First Drive: 2020 Land Rover Range Rover Velar SVAutobiography Dynamic Edition
MALIBU, CA – It really warms my heart to see performance niches thrive even in an automotive world where the headlines are often dominated by electrification, autonomous driving and, of course, more SUVs.
Take Jaguar Land Rover (JLR), for example. It’s a company that checks all those boxes (especially SUVs), yet despite its outward appearances as a good automotive citizen, it still maintains a small high-performance skunk works operation in Warwickshire, England ruled by mad scientist engineers that appear to want nothing more than to make vehicles capable of crushing Nürburgring lap records.
I’m being a bit tongue-in-cheek here, but the fact that JLR runs a Special Vehicle Operations division (SV for short), is remarkable given that it’s a relatively small player compared to other global automakers. It sold just 14,545 units in Canada in 2018, which is barely a quarter of Mercedes-Benz sales and a fraction of what big players such as Ford, General Motors, and Toyota sell.
Given that reality, JLR could be forgiven for deciding that the investment required for an SV operation doesn’t make sense for a company of its size given the development cost and the expected rate of return.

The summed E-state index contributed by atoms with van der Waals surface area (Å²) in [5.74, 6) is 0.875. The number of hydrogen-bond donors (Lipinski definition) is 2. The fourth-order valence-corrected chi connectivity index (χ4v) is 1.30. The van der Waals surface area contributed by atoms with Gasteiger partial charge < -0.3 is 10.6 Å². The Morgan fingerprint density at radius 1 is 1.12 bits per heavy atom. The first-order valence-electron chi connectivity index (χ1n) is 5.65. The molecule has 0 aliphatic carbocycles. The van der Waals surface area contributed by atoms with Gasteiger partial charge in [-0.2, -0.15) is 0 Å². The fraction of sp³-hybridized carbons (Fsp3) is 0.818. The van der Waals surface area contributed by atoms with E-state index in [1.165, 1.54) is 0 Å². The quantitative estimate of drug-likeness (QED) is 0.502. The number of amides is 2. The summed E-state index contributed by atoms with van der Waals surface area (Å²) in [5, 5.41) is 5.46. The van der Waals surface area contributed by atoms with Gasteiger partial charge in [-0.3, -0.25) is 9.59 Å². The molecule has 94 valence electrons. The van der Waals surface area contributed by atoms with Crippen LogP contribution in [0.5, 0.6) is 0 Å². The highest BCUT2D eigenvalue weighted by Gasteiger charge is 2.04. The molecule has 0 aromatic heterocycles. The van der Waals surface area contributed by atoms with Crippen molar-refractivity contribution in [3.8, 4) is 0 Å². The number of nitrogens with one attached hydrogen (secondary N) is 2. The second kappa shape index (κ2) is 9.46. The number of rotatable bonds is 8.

But the importance of ‘halo’ vehicles goes beyond sales figures due to their aspirational nature, which tends to have a positive impact on a carmaker’s other models. The average consumer, for example, isn’t likely to buy a low-volume Nürburgring-conquering XE SV Project 8, but they might consider a regular XE.
Over the past few years, JLR’s SV offerings has grown considerably, and now includes variants for the Range Rover, Range Rover Sport, Jaguar F-Pace, Jaguar F-Type, Jaguar XE and, new for 2020, the Range Rover Velar.
Range Rover Velar SVAutobiography Dynamic Edition 101
The first thing to know about the Range Rover Velar SVAutobiography Dynamic Edition (Velar SVA moving forward) is its rarity. Fewer than 600 will be built and only 60 will make it to Canada, so those interested best hurry to their local retailers. JLR says the Velar SVA is only for the 2020 model year so intenders best act now.
As for the vehicle itself, it’s based on an aluminum architecture shared with the Jaguar F-Pace SUV, XE and XF sedans and is built in the same plant in Solihull located near Birmingham, England.
Like its sister high-performance SUV, the F-Pace SVR, the Velar SVA utilizes the same 5.0-litre Supercharged V8 and ZF-sourced 8-speed automatic transmission. Engine output for both vehicles is the same: 550 hp and 502 lb-ft. of torque.